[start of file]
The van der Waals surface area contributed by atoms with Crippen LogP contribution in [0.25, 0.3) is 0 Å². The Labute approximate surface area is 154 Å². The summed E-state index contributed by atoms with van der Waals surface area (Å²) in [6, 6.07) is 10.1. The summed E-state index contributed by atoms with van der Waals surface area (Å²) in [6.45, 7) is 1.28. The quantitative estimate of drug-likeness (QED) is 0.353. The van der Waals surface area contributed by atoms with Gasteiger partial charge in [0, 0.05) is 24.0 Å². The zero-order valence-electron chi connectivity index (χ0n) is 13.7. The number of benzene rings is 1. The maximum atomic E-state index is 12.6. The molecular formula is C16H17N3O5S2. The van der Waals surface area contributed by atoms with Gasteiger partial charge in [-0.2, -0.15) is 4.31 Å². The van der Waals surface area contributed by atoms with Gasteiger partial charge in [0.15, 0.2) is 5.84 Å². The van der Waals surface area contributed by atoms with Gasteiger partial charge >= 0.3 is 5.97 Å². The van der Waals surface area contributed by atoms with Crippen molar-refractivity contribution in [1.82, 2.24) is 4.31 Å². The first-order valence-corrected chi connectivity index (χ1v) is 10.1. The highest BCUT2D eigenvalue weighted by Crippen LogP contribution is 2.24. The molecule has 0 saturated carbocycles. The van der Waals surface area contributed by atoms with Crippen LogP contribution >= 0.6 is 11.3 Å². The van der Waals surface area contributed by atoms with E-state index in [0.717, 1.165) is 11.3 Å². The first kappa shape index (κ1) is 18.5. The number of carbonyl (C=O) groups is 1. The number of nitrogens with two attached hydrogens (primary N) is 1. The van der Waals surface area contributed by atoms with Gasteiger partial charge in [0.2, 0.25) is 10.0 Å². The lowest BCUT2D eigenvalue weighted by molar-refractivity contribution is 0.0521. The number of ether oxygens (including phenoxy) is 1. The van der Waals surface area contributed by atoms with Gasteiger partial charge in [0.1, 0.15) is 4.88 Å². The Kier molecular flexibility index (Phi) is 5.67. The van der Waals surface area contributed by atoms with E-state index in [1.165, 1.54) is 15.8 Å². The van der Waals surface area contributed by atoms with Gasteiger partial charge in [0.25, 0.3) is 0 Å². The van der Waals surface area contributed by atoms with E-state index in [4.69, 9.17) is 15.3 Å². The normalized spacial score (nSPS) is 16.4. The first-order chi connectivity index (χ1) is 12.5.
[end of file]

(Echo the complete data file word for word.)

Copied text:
The van der Waals surface area contributed by atoms with Crippen LogP contribution in [0.25, 0.3) is 0 Å². The Labute approximate surface area is 154 Å². The summed E-state index contributed by atoms with van der Waals surface area (Å²) in [6, 6.07) is 10.1. The summed E-state index contributed by atoms with van der Waals surface area (Å²) in [6.45, 7) is 1.28. The quantitative estimate of drug-likeness (QED) is 0.353. The van der Waals surface area contributed by atoms with Gasteiger partial charge in [0, 0.05) is 24.0 Å². The zero-order valence-electron chi connectivity index (χ0n) is 13.7. The number of benzene rings is 1. The maximum atomic E-state index is 12.6. The molecular formula is C16H17N3O5S2. The van der Waals surface area contributed by atoms with Gasteiger partial charge in [-0.2, -0.15) is 4.31 Å². The van der Waals surface area contributed by atoms with Gasteiger partial charge in [0.15, 0.2) is 5.84 Å². The van der Waals surface area contributed by atoms with Gasteiger partial charge >= 0.3 is 5.97 Å². The van der Waals surface area contributed by atoms with Crippen molar-refractivity contribution in [1.82, 2.24) is 4.31 Å². The first-order valence-corrected chi connectivity index (χ1v) is 10.1. The highest BCUT2D eigenvalue weighted by Crippen LogP contribution is 2.24. The molecule has 0 saturated carbocycles. The van der Waals surface area contributed by atoms with Crippen LogP contribution >= 0.6 is 11.3 Å². The van der Waals surface area contributed by atoms with E-state index in [0.717, 1.165) is 11.3 Å². The first kappa shape index (κ1) is 18.5. The number of carbonyl (C=O) groups is 1. The number of nitrogens with two attached hydrogens (primary N) is 1. The van der Waals surface area contributed by atoms with Gasteiger partial charge in [0.2, 0.25) is 10.0 Å². The lowest BCUT2D eigenvalue weighted by molar-refractivity contribution is 0.0521. The number of ether oxygens (including phenoxy) is 1. The van der Waals surface area contributed by atoms with Gasteiger partial charge in [0.1, 0.15) is 4.88 Å². The Kier molecular flexibility index (Phi) is 5.67. The van der Waals surface area contributed by atoms with E-state index in [1.165, 1.54) is 15.8 Å². The van der Waals surface area contributed by atoms with Gasteiger partial charge in [0.25, 0.3) is 0 Å². The van der Waals surface area contributed by atoms with E-state index in [4.69, 9.17) is 15.3 Å². The normalized spacial score (nSPS) is 16.4. The first-order chi connectivity index (χ1) is 12.5.